It’s an unfortunate reality that debt is a way of life for many people. Debt can be so overwhelming that bankruptcy appears to be the only answer. Because bankruptcy can have such a traumatic effect on your credit score, personal bankruptcy attorneys in Scottsdale recommend seeking other alternatives before filing for bankruptcy. If one of the following bankruptcy alternatives saves your credit, it’s better to take it, even if it will take more time or cost more to get rid of your debt.
Pay Down Debt
Consider the following question: can you afford to pay off your debts over a fixed period of time? If you take a closer look at your budget, you may be able to eliminate those non-essential luxuries such as cable or satellite television, landline and cell phones. These are examples of some expenses you can wipe out without too much hassle.
Sell Some of Your Assets
Sell whatever you can spare and use the cash to pay off your debts. You should take action as soon as you notice that you can’t afford to make payments anymore. If you wait until you’re behind, it may be too late.
You can sell furniture, jewelry, and electronics on eBay, for example. Is this an extreme way to avoid bankruptcy? Maybe it is. Many people can’t get past the inconvenience of living without their material items, but you can adjust and it’s only for a short period of time. It will help you avoid bankruptcy and spare your credit.
Pursue Consumer Credit Counseling
If you have no luck working with creditors on your own, find a professional. You can pursue a consumer credit counselor who has experience working with creditors to get your payment and interest rate lowered.
The new bankruptcy law requires credit counseling prior to bankruptcy filings anyway, so it’s worth strongly considering credit counseling as an alternative to bankruptcy.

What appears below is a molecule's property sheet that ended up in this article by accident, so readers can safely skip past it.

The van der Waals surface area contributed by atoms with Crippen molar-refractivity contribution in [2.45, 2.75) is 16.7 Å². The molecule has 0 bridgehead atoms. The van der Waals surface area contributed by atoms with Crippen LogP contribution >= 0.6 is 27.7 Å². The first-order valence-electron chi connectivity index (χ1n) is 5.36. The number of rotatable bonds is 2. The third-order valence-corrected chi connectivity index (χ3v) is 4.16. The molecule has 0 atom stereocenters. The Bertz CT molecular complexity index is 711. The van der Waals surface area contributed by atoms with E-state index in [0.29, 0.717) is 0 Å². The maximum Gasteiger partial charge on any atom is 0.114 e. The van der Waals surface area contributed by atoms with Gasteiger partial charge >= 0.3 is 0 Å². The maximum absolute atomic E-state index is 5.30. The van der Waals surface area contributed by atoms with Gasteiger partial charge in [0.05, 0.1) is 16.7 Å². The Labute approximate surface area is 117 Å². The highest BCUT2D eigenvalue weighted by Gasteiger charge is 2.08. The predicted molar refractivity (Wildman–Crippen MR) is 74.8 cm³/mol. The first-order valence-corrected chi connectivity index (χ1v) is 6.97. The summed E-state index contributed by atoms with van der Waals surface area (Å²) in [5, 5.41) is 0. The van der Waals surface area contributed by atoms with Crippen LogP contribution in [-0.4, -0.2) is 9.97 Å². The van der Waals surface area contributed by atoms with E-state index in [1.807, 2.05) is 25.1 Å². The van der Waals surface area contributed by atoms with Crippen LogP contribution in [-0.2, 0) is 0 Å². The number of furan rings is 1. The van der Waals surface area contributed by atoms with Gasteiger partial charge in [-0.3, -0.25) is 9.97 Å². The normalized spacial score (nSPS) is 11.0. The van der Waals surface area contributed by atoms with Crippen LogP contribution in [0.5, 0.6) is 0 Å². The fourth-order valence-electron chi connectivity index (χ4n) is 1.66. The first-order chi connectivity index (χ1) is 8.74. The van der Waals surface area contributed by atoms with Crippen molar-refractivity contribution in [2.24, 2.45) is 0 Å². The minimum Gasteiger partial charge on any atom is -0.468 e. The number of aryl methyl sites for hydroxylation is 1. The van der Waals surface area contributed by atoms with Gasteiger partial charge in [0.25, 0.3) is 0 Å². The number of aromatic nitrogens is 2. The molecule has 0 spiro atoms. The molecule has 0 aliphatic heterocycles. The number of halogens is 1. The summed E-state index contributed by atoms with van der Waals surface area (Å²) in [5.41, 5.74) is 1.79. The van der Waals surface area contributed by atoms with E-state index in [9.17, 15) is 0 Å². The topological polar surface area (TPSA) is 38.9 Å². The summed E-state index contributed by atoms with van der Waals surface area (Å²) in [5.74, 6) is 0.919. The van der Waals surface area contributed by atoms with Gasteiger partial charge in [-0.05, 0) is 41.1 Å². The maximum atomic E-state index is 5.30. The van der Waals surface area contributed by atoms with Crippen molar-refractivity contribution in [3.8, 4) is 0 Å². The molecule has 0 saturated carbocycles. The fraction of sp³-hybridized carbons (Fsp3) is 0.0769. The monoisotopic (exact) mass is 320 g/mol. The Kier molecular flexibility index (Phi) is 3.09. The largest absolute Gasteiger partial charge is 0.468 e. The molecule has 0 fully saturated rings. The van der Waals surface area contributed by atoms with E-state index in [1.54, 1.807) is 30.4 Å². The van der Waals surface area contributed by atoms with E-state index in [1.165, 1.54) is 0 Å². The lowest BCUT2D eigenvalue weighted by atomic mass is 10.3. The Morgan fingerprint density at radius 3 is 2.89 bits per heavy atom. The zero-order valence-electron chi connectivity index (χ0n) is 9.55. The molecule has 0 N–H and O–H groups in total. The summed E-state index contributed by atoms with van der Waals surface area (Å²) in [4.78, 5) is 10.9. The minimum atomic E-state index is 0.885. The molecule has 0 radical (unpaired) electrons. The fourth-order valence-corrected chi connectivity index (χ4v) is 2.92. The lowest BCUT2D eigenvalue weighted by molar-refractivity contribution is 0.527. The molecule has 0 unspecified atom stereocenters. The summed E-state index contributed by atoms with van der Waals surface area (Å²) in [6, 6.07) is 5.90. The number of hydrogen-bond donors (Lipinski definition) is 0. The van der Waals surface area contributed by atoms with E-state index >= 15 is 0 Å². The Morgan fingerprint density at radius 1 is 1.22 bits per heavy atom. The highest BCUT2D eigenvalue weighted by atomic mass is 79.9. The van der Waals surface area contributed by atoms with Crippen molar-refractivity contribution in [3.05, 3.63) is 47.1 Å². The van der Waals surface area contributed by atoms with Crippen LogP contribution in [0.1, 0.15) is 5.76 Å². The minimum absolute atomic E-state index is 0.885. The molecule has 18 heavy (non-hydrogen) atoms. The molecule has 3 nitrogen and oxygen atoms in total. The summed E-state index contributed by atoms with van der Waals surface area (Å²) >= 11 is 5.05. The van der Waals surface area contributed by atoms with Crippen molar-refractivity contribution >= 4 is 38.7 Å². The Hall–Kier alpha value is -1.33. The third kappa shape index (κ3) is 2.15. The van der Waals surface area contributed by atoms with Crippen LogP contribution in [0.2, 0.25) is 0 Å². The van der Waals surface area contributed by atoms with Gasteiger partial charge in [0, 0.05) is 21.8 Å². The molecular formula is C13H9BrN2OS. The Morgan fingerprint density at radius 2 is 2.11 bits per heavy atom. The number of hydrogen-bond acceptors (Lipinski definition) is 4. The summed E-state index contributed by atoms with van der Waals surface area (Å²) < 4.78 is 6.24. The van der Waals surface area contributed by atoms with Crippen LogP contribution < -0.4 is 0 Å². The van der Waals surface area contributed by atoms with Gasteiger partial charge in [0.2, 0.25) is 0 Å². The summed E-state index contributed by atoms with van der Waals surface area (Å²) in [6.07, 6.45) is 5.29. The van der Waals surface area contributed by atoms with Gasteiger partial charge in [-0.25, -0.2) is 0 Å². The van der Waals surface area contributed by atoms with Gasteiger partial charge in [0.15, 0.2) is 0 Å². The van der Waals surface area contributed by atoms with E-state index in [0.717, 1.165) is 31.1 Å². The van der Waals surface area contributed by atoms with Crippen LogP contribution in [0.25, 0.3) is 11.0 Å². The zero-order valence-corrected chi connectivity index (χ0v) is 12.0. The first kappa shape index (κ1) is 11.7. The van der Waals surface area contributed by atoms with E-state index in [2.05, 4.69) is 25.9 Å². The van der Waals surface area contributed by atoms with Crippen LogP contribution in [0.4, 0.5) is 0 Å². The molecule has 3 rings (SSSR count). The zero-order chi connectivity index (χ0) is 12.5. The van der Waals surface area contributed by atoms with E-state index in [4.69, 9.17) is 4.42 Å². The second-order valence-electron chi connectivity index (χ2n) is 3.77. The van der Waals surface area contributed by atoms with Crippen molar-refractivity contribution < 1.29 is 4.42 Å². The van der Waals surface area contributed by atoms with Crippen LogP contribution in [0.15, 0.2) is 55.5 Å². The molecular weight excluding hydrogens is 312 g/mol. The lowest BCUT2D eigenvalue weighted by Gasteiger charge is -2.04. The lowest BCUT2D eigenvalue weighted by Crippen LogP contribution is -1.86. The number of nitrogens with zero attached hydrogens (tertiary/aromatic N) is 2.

Ask Creditors For Help
Your creditors would rather get some money from you than no money at all. Let your creditors know you are having financial struggles and want to avoid bankruptcy at all costs. Express your willingness to pay the debt and ask if they can help ease the burden by lowering your monthly payment or decreasing your interest rate. Many credit card companies and banks have hardship programs designed for this type of situation.
Before you enter a hardship program, be sure that your monthly payment and interest rate actually go down. Otherwise, you could be stuck with an even higher minimum payment.
Get Help From Family and Friends
Generally, borrowing money from family and friends is not a great idea. It’s been known to result in hardships and even end relationships. However, there is an exception to every rule, and bankruptcy is one. Take the time to calculate how much money you need to avoid bankruptcy. You should carefully consider how much you’re able to contribute, then ask friends and family to help you make up the difference. Generate a plan for how you will repay them once your financial situation has changed for the better.